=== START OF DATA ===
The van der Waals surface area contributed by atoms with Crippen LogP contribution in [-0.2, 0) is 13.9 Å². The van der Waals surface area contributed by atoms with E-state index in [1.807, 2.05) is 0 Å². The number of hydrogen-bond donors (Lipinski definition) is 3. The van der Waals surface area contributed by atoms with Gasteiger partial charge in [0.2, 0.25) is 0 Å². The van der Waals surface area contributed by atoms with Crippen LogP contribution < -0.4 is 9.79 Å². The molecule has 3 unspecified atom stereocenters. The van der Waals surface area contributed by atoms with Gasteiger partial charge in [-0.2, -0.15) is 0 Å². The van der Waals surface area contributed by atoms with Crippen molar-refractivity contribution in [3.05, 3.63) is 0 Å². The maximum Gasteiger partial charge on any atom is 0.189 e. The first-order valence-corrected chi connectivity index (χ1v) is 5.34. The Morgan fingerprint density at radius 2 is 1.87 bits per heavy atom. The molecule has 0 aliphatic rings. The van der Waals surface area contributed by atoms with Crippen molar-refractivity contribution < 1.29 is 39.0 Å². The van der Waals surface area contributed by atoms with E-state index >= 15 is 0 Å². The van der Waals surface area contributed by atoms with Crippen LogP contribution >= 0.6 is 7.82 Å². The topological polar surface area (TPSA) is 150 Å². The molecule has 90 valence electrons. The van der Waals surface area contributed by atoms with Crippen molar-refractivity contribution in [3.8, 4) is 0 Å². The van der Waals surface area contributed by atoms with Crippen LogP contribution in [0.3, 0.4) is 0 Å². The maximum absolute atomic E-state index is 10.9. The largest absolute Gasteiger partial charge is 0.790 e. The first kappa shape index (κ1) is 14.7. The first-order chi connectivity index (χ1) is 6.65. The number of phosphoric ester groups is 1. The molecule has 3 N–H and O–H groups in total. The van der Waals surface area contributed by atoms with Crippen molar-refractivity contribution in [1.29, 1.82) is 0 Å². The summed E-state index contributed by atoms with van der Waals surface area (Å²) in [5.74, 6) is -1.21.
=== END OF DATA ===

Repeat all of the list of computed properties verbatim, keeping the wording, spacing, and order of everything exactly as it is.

The van der Waals surface area contributed by atoms with Crippen LogP contribution in [-0.2, 0) is 13.9 Å². The van der Waals surface area contributed by atoms with E-state index in [1.807, 2.05) is 0 Å². The number of hydrogen-bond donors (Lipinski definition) is 3. The van der Waals surface area contributed by atoms with Gasteiger partial charge in [0.2, 0.25) is 0 Å². The van der Waals surface area contributed by atoms with Crippen LogP contribution < -0.4 is 9.79 Å². The molecule has 3 unspecified atom stereocenters. The van der Waals surface area contributed by atoms with Gasteiger partial charge in [-0.2, -0.15) is 0 Å². The van der Waals surface area contributed by atoms with Crippen molar-refractivity contribution in [3.05, 3.63) is 0 Å². The maximum Gasteiger partial charge on any atom is 0.189 e. The first-order valence-corrected chi connectivity index (χ1v) is 5.34. The Morgan fingerprint density at radius 2 is 1.87 bits per heavy atom. The molecule has 0 aliphatic rings. The van der Waals surface area contributed by atoms with Crippen molar-refractivity contribution < 1.29 is 39.0 Å². The van der Waals surface area contributed by atoms with E-state index >= 15 is 0 Å². The van der Waals surface area contributed by atoms with Crippen LogP contribution >= 0.6 is 7.82 Å². The topological polar surface area (TPSA) is 150 Å². The molecule has 90 valence electrons. The van der Waals surface area contributed by atoms with Crippen molar-refractivity contribution in [3.8, 4) is 0 Å². The van der Waals surface area contributed by atoms with Crippen LogP contribution in [0.3, 0.4) is 0 Å². The maximum absolute atomic E-state index is 10.9. The largest absolute Gasteiger partial charge is 0.790 e. The first kappa shape index (κ1) is 14.7. The first-order chi connectivity index (χ1) is 6.65. The number of phosphoric ester groups is 1. The molecule has 3 N–H and O–H groups in total. The van der Waals surface area contributed by atoms with Crippen molar-refractivity contribution in [1.29, 1.82) is 0 Å². The summed E-state index contributed by atoms with van der Waals surface area (Å²) in [5.74, 6) is -1.21.